“the Church teaches, in the light of the Gospel, that “the death penalty is inadmissible because it is an attack on the inviolability and dignity of the person”,

Is

The Church teaches that there exist at least some contexts in which the death penalty cannot be allowed because it is wrong in a way that we do not here specify, but which falls somewhere between mass murder and unemployment”.

 

On renunciation

If the hardness of anything is measured by the resistance given to it, then the hardest truth of Christianity is attachment to creatures is opposed to attachment to God. There is a zero-sum game between the attachments: whatever you give to one you take from the other and vice-versa.

The hardness of the truth tempts caricature: we can say with Uta Ranke-Heinemann that Christianity is structured by a hatred of pleasure, and especially sexual pleasure; we can say with Steven Pinker that Christianity sets up unrealistic and ultimately unhelpful ideals of asceticism that take away from genuine human flourishing; we can say with Hume that Christian asceticism is the creepy and grotesque practice of “the monkish virtues” that leave one sanctimonious, unproductive, and smelly… The hard truth behind all these misprisions is that Christianity places the highest human happiness in an attachment to God that is apiece with renouncing attachment to the human desire for food, power, sexual pleasure, wealth, posterity, having one’s way, altering one’s consciousness, achieving renown, etc. Scripture calls all this “the flesh”, though it means by it only the things that humans want as humans.

Attachment to creatures is what Paul calls “making provision for the flesh“, i.e. structuring life around what humans want as humans (as Augustine points out, what scripture calls “the flesh” is simply what is human cf. chapter 4 here). The more one lives according to this sort of structure the more spiritual things are only present as an interruption or intrusion into life. Whether they are a pleasant or unwelcome intrusion is an open question, but at best the things of the spirit take us away from our normal routine and give it a pleasant garnish of mystery and meaning. For the saint, however, the goods of man are the intrusion or interruption of his routine, giving it the pleasant garnish of physical enjoyment.

Taking Christianity seriously demands a radical altering of life, even up to the cloister or monastary. If anything, the canonical vows are a half-measure: one can renounce sex, money and power but this leaves many attachments to human goods untouched: fame, honor by others, getting published or going to conferences, or even wanting peace on earth or relief from an illness. A fortiori, one is so much more at risk in the single-vow of the secular priesthood, or the complete absence of renunciative vows among the laity.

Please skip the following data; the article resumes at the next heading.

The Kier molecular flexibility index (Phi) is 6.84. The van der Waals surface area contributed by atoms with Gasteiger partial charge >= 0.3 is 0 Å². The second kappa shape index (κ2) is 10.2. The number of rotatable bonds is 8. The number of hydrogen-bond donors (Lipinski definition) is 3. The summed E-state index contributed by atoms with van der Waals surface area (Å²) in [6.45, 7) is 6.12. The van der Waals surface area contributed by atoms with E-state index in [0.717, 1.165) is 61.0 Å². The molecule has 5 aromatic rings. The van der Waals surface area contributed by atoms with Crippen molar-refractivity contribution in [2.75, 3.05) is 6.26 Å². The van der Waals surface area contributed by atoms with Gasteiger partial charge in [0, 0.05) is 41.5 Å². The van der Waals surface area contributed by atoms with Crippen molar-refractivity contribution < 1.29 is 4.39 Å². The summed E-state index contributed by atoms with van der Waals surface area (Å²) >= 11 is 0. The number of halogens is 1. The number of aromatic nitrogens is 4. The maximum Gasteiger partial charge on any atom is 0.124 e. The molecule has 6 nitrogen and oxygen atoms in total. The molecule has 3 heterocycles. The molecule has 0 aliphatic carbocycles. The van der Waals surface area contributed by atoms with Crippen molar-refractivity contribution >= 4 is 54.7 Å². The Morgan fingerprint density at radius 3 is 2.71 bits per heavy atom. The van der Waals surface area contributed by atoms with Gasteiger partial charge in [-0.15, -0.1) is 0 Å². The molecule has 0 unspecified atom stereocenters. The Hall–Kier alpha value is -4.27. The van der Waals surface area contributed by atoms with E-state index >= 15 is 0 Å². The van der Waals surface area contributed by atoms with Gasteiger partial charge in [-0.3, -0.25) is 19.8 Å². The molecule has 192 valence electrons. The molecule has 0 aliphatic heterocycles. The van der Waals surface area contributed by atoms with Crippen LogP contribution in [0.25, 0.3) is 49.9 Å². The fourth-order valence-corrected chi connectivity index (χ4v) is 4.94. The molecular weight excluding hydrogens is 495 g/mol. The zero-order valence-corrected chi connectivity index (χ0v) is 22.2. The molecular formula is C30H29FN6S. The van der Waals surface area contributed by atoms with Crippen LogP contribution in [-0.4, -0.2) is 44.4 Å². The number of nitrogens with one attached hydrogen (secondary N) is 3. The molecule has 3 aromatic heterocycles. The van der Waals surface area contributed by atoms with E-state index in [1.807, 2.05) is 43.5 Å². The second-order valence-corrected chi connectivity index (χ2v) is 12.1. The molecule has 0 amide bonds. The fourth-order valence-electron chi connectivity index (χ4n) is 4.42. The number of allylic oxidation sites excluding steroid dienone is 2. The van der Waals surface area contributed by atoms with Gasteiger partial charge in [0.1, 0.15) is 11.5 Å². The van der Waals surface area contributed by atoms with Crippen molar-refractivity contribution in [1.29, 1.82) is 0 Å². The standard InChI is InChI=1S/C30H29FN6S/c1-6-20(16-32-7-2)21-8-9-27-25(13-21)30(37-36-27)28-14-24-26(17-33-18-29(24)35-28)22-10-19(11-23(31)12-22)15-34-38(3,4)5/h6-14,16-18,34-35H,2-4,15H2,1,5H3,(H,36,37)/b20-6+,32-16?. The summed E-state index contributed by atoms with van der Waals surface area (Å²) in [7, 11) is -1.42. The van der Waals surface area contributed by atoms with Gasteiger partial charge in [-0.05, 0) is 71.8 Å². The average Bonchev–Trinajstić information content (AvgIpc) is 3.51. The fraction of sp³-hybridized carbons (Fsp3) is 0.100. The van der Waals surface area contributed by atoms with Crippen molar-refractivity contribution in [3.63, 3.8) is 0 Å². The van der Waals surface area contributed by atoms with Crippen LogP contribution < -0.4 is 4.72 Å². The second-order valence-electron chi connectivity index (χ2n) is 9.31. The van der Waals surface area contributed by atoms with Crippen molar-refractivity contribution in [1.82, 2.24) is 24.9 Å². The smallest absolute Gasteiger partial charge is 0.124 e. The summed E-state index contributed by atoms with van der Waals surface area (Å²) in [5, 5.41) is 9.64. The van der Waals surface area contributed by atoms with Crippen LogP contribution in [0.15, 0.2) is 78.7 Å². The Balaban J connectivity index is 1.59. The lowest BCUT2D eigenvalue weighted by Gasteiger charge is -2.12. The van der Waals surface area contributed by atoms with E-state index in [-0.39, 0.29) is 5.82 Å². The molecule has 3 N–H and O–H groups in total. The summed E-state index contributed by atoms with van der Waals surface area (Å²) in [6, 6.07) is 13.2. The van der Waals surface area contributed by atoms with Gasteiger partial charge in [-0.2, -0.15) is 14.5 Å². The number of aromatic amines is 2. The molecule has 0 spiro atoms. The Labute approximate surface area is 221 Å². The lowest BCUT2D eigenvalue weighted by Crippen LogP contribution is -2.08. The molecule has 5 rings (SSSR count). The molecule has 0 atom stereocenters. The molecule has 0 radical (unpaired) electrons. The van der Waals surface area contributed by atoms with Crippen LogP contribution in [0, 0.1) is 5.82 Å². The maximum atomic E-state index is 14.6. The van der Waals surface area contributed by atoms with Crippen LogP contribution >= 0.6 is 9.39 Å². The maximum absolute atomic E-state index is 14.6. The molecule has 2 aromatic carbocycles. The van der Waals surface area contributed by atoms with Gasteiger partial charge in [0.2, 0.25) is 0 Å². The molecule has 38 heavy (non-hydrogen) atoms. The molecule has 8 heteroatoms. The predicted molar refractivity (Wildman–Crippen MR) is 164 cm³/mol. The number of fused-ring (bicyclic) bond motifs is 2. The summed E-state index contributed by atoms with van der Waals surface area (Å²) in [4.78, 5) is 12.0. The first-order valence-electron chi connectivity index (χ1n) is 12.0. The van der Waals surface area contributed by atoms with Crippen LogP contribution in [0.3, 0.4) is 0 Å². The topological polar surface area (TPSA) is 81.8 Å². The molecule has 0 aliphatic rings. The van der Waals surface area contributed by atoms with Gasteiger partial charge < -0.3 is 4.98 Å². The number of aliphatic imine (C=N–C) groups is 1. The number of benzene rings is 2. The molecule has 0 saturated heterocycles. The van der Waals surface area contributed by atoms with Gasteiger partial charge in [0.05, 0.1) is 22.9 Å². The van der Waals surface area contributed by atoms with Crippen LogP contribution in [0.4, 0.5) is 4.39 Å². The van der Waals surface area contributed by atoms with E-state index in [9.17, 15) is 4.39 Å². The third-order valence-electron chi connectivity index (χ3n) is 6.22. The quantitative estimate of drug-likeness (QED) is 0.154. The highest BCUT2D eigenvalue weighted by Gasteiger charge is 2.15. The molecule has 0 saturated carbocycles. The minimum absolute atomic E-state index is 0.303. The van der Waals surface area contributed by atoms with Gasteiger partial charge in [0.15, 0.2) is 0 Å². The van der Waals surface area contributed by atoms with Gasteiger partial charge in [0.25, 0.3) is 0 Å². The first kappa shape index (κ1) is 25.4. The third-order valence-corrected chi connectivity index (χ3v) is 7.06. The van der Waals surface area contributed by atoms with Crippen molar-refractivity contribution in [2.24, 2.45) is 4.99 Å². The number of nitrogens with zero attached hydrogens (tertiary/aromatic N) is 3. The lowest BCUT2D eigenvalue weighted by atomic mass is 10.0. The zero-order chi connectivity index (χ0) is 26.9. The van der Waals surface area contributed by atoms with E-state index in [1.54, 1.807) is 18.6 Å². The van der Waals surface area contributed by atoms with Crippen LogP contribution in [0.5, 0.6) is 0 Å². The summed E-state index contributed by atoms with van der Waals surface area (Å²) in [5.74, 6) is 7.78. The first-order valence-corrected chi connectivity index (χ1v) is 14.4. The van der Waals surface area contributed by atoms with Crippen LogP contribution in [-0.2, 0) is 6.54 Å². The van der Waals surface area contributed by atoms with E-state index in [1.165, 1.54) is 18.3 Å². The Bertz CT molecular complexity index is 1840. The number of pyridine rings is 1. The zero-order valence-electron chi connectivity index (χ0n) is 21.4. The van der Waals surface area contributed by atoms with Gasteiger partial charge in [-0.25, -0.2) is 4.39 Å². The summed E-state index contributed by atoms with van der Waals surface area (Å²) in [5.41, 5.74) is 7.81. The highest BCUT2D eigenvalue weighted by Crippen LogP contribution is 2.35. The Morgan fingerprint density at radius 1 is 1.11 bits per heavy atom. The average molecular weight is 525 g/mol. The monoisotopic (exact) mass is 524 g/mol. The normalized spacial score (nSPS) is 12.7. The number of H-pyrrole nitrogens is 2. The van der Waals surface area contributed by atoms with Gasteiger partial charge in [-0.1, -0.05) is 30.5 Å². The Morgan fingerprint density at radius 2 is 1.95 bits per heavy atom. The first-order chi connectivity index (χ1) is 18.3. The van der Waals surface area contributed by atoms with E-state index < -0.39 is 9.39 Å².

The good that Christianity has to offer is God found in renouncing attachment to human goods i.e. “the flesh”. This is properly the difference that God makes in life, it is how we verify the existence of the God of Christianity, and it is the good that God offers us in response to our prayers for wealth, a spouse, the ending of a sickness, the success of a trip, etc.

To draw out that last point – even if Christianity developed perspective paining, polyphony, and realism the good that it offered the world was not art; even if it gave us a doctrine of the fall that lead to scientific reasoning its good was not science; even if it was the only movement that unified the entire world on one calendar its good was not history. It offers us God known in the renunciation of attachment to the flesh, and anyone who wants to judge it by its own standard has to judge it in this way.

Again, The God of the philosophers differs from the God of Abraham in being known by practice – but the fundamental practice is not ritual or sermonizing or even careful reading of sacred texts but the renunciation of the flesh. If you want the God of Abraham, then show Abraham’s degree of detachment to the things of the world – like a son, for example. This is the wisdom of God that is folly to men.

Or again, if you want to determine whether God answers prayers you have to look to the actual good that he offers in response to them. “Ask and you shall receive” doesn’t specify what you will receive, and a fuller reading of the text shows that what we get is the spirit, i.e. that which drives out the flesh.

I’m not saying any of this because I like it. I like it to the extent that it solves various vexing puzzles about the value of faith, the efficacy of prayer, the value in tithing, etc. but I’d rather spend my days making provision for a good meal, a glass of scotch, having people like what I write, having my ideas accepted at work, enjoying the goods of marriage, etc than making provision for prayers, fasting, corporal works of mercy and all of that. So yeah, I’m a sinner.